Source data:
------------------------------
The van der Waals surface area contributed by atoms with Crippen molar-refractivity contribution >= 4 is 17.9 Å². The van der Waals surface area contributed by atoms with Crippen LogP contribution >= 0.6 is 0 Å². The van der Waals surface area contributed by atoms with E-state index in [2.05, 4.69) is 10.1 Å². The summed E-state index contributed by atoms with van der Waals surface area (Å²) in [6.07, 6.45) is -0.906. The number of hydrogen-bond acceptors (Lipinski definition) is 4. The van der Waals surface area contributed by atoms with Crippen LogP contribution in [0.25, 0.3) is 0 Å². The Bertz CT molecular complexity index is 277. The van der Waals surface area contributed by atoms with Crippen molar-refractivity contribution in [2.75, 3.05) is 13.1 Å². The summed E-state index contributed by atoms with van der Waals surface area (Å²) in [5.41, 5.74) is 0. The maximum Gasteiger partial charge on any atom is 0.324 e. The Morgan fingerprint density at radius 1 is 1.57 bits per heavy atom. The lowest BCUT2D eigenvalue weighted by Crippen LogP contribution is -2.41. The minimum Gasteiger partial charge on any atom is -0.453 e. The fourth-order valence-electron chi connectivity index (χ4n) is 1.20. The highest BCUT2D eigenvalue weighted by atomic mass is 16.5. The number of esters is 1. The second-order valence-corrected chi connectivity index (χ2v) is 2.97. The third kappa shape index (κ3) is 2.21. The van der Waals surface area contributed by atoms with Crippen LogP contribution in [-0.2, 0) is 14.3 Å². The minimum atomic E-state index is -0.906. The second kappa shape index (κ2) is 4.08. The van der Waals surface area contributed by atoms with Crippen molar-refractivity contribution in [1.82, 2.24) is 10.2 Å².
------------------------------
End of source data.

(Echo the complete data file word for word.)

The van der Waals surface area contributed by atoms with Crippen molar-refractivity contribution >= 4 is 17.9 Å². The van der Waals surface area contributed by atoms with Crippen LogP contribution >= 0.6 is 0 Å². The van der Waals surface area contributed by atoms with E-state index in [2.05, 4.69) is 10.1 Å². The summed E-state index contributed by atoms with van der Waals surface area (Å²) in [6.07, 6.45) is -0.906. The number of hydrogen-bond acceptors (Lipinski definition) is 4. The van der Waals surface area contributed by atoms with Crippen LogP contribution in [0.25, 0.3) is 0 Å². The Bertz CT molecular complexity index is 277. The van der Waals surface area contributed by atoms with Crippen molar-refractivity contribution in [2.75, 3.05) is 13.1 Å². The summed E-state index contributed by atoms with van der Waals surface area (Å²) in [5.41, 5.74) is 0. The maximum Gasteiger partial charge on any atom is 0.324 e. The Morgan fingerprint density at radius 1 is 1.57 bits per heavy atom. The lowest BCUT2D eigenvalue weighted by Crippen LogP contribution is -2.41. The minimum Gasteiger partial charge on any atom is -0.453 e. The fourth-order valence-electron chi connectivity index (χ4n) is 1.20. The highest BCUT2D eigenvalue weighted by atomic mass is 16.5. The number of esters is 1. The second-order valence-corrected chi connectivity index (χ2v) is 2.97. The third kappa shape index (κ3) is 2.21. The van der Waals surface area contributed by atoms with Crippen LogP contribution in [-0.2, 0) is 14.3 Å². The minimum atomic E-state index is -0.906. The second kappa shape index (κ2) is 4.08. The van der Waals surface area contributed by atoms with Crippen molar-refractivity contribution in [1.82, 2.24) is 10.2 Å².